Awstats "how to" (static generated reports)


AWStats is an open source Web analytics reporting tool, suitable for analyzing data from Internet services such as web, streaming media, mail and FTP servers. AWstats parses and analyzes server log files, producing HTML reports. Data is visually presented within reports by tables and bar graphs. Static reports can be created through a command line interface, and on-demand reporting is supported through a web browser CGI program.

AWStats supports most major web server log file formats including Apache (NCSA combined/XLF/ELF log format or common/CLF log format), WebStar, IIS (W3C log format) and many other common web server log formats. Developers can contribute to the AWStats project through SourceForge.

AWStats is a free powerful and featureful tool that generates advanced web, streaming, ftp or mail server statistics, graphically. This log analyzer works as a CGI or from command line and shows you all possible information your log contains, in few graphical web pages. It uses a partial information file to be able to process large log files, often and quickly. It can analyze log files from all major server tools like Apache log files (NCSA combined/XLF/ELF log format or common/CLF log format), WebStar, IIS (W3C log format) and a lot of other web, proxy, wap, streaming servers, mail servers and some ftp servers. Awstats

Written in Perl, AWStats can be deployed on almost any operating system. It is a very popular server administration tool, with packages available for most Linux distributions. AWStats can be installed on a workstation, such as MS Windows, for local use in situations where log files can be downloaded from a remote server.

Avoiding CGI: Static generation compared to CGI

We will be using AWStats in static generation mode. This means that all the pages will be built when the cron job runs, not when a user visits the AWStats web page.

The on-demand CGI program has been the object of security exploits, as is the case of many CGI programs. Organizations wishing to provide public access to their Web analytics reports should consider generating static HTML reports.

Starting the install

Step 1: The download : Download the latest tarball of Awstats from the Awstats download page.

Step 2: Untar : Once the tarball is downloaded you need to decide where you want the Perl scripts and tools to be located. We will be using the directory we made called /webstats . This directory is not under the web tree, just somewhere we can put web tools. In this directory you can untar the awstats tar.gz file. Then re-name the untared directory from "awstats-X.X" to just "awstats" for simplicity.

  1. cd /webstats
  2. tar zxvf awstats-6.7.tar.gz
  3. mv awstats-6.7 awstats

Step 3: Run the config : We now need to run the Perl script located under the awstats directory in "tools/". This script will help you configure some basic options and also make the site configuration file for you. Run "" and answer the questions it asks. Here are the questions and answers we have for this example:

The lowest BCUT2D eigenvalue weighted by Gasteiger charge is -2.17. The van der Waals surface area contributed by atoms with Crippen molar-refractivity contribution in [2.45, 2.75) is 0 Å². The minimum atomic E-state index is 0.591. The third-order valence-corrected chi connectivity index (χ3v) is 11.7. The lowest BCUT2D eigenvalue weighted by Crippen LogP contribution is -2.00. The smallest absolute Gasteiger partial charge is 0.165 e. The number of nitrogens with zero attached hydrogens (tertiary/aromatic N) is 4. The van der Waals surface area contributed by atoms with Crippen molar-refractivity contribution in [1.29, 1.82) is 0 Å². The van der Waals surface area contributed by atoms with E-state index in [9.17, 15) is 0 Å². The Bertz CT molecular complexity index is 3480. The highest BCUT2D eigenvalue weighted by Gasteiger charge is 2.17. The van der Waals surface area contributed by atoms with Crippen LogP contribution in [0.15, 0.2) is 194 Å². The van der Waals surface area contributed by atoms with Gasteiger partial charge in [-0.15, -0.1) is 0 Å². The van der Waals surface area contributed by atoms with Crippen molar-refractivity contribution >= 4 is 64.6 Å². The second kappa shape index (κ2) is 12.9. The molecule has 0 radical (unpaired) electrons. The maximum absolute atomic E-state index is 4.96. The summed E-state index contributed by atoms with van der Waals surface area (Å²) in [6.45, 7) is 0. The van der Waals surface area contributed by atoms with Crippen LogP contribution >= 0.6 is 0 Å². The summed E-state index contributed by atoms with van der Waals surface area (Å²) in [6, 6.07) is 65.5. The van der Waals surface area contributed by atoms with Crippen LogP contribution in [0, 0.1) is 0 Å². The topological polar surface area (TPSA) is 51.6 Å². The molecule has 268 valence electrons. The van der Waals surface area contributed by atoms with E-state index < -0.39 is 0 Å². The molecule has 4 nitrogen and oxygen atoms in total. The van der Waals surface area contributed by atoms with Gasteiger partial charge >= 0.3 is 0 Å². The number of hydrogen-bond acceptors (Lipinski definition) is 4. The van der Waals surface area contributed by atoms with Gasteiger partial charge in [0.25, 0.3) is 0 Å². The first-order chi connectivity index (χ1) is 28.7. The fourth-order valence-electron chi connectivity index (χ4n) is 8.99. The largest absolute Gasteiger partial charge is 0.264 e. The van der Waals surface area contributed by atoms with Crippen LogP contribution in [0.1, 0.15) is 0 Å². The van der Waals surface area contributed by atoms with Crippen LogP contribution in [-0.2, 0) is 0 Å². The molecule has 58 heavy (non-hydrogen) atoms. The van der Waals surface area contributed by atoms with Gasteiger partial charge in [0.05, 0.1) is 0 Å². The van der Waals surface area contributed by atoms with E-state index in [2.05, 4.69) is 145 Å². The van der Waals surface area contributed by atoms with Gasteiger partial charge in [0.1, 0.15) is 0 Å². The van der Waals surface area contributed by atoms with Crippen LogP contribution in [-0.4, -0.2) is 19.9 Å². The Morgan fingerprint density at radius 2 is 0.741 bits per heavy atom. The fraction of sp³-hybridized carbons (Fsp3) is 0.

For our example we will be using the url "SITE_NAME.COM". You should put your URL in place of this string. We used upper case characters to make it easy to see, but you can use lower case as well.

Step 4: Edit the config : The site config file called "awstats.SITE_NAME.COM.conf" is now located in /webstats/awstats/wwwroot/cgi-bin/ . Lets edit the file now. We kept all of the default options other than those listed below:

Step 5: Make the web tree : The web tree for awstats now needs to be made. Lets use the standard /var/www/htdocs/ as our web root. Make a directory under web root called "awstats".

mkdir /var/www/htdocs/awstats/    

Now, we also need the icons from awstats to be located under the web tree. Recursively copy the "wwwroot/icon/" directory to "/var/www/htdocs/awstats/.

cp -R /webstats/awstats/wwwroot/icon/ /var/www/htdocs/awstats/

Step 6: Generate the stats : The last task is to run the stats build utility ans tell Awstats were to put the HTML files. The following line will:

Here is the commands in a single line. We suggest putting this line into a file as a shell script for ease of use.

perl /webstats/awstats/tools/ -awstatsprog=/webstats/awstats/wwwroot/cgi-bin/ -update -config=SITE_NAME.COM -dir=/var/www/htdocs/awstats/

Looking at the resulting HTML

Congratulations. You can now point your browser to your web server and see your generated stats.


Generating the reports with Cron

To automate the process of building new Awstats reports lets use cron. The following example will run the above perl line every hour to generate the latest HTML pages.

#minute (0-59)
#|   hour (0-23)
#|   |    day of the month (1-31)
#|   |    |   month of the year (1-12 or Jan-Dec)
#|   |    |   |   day of the week (0-6 with 0=Sun or Sun-Sat)
#|   |    |   |   |   commands
#|   |    |   |   |   |
#### rotate logs weekly (Sunday at midnight)
00   *    *   *   *   perl /webstats/awstats/tools/ -awstatsprog=/webstats/awstats/wwwroot/cgi-bin/ -update -config=SITE_NAME.COM -dir=/var/www/htdocs/awstats/


Does Awstats run quickly?

The report generator is only as fast as the DNS resolution of the machine. The first time the script is run Awstats will create a DNS cache file and go through all of the lines of the log. Depending on how many lines in the log the scripts can run for many minutes. On the second run of Awstats it will be a lot faster. This is because it only needs to go though only the new line of the logs and most of the DNS query results are already in DNS cache.

What other report generators are there?

At we highly recommend looking at Webalizer. We have a detailed "how to" called Webalizer -- Web Server Statistics (webalizer.conf)

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